Sat nav review - More than £200

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  • The best sat-navs revealed
  • All budgets covered
  • See all the results, here
Best buy
Garmin Nuvi 3790T
Price £278.50 (Amazon.co.uk)
For Super-bright screen; excellent voice control; lightweight; sexy looks
Against The price
Verdict


If you've got big bucks to spend, there’s no better sat-nav than this Apple iPhone lookalike from Garmin. At just 9mm thick and weighing in at an anorexic 116 grams, the 3790T is a seriously desirable piece of kit.

What makes it so good? Well, the touchscreen is sensitive and super-bright, and you don’t need a degree in IT to find your way around the responsive menus. The maps are simple to follow and the windscreen mount is a doddle to setup and holds the Garmin rock solid. Most impressive of all is the ability to control the unit using only your voice. Say ‘voice command’ and it will listen to what you have to say. You can program a destination, adjust the volume or make a detour.

Other features include free traffic updates for life and Bluetooth connectivity. You also get an application called ecoRoute, which calculates the most fuel-efficient way to get where you’re going.

Runner-up
TomTom Go Live 1000
Price £280 (est – out in September)
For Sharp screen; clear voice
Against Bulky next to the Garmin
Verdict


We were hugely impressed by the Go Live’s super-sharp glass screen and crystal clear spoken instructions – which don’t distort even when the volume is turned up high. However, it’s much bulkier than the nüvi 3790T, yet doesn’t offer a larger display, and its voice control isn’t as good as the Garmin’s.


Recommended
Navigon 70 Premium
Price £259.99 (Navigon.com)
For Detailed maps; sturdy mount
Against Rivals are more user-friendly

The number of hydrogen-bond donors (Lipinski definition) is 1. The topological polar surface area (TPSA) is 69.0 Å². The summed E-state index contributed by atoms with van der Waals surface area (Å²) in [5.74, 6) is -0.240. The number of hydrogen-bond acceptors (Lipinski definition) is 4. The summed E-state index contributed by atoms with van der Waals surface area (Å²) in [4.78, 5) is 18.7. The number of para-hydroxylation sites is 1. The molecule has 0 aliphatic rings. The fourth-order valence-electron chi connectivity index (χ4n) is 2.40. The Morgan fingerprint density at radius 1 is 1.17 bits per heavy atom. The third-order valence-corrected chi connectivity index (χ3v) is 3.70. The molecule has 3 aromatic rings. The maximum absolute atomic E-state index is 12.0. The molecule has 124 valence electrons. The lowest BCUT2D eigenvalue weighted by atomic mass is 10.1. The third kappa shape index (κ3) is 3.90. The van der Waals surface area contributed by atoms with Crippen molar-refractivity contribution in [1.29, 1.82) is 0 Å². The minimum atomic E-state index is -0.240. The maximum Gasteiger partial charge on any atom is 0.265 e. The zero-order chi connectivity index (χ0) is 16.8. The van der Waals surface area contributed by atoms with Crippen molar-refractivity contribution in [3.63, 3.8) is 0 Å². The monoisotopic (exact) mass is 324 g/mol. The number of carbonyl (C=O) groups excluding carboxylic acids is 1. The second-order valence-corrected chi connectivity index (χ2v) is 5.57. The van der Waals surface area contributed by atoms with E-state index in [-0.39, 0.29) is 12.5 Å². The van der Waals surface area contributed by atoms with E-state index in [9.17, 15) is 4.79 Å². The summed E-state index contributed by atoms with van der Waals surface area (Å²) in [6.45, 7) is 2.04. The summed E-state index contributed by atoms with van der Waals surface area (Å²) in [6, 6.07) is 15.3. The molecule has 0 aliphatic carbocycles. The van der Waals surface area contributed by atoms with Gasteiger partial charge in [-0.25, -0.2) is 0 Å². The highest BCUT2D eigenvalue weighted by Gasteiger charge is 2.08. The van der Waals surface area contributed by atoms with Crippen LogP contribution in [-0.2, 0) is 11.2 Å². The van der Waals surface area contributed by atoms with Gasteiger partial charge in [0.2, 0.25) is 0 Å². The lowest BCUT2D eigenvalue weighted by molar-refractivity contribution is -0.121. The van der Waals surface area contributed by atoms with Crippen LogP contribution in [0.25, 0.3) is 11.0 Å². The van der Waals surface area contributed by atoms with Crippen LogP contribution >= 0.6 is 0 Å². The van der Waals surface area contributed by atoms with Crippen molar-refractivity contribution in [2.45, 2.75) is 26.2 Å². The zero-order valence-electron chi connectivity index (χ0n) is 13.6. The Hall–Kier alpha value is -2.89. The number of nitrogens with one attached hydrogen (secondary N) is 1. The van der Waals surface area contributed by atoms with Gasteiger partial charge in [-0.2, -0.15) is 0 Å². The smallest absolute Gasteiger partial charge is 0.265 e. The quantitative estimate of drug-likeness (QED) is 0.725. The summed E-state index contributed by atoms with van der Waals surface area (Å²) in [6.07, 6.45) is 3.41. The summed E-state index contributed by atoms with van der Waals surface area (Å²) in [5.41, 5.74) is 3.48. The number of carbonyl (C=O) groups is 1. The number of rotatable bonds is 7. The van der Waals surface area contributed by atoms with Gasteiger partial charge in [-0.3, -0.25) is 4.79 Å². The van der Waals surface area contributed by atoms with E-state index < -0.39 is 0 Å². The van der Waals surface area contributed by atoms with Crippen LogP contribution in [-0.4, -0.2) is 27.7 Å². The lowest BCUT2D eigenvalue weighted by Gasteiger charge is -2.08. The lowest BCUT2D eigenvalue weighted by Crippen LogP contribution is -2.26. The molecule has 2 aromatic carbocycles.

Verdict

We like the clear and detailed maps and the sturdy windscreen mount, but the Navigon isn’t special enough to justify its high price. Its menu system is clunky compared with the user-friendly interfaces of the Garmin and TomTom. It’s a decent navigator, but no match for the best.



More than £200 also rans…
Motorola Motonav TN765T
Price £279.99 (Motorolamotonav.co.uk)
For Lots of features; can be wired into car’s stereo system
Against Pricey; dull display
Verdict


Similar to the TN555 in the £125 to £200 budget, but this one comes with a whopping 5.1-inch widescreen and adds traffic updates to the features list. It’s a decent navigator, and we like some of the unique features. Problem is, better sat-navs cost about the same amount of money.


Clarion MAP790
Price £238.99 (Clarioncaraudioonline.co.uk)
For A decent navigator
Against Too expensive; not very user-friendly
Verdict


We’ve tested Clarion sat-navs in the past, and have always been impressed. Unfortunately, since then other brands have made massive improvements in usability and added lots of handy features. To put it bluntly, Clarion hasn’t – and that makes the MAP790 appear expensive and outdated.


Snooper S7000 Syrius
Price £369.99 (Snooperdirect.com)
For Seven-inch screen has its pros and cons
Against Massively expensive; big screen can block view of the road
Verdict


The Snooper’s big talking point is its whopping seven-inch screen. The upside is that it’s extremely visible, but the drawback is that it can block your view of the road – particularly if your car has a low-down seating position. The Snooper is also by far the most expensive sat-nav we tested, and while the screen might be big, it isn’t very bright.

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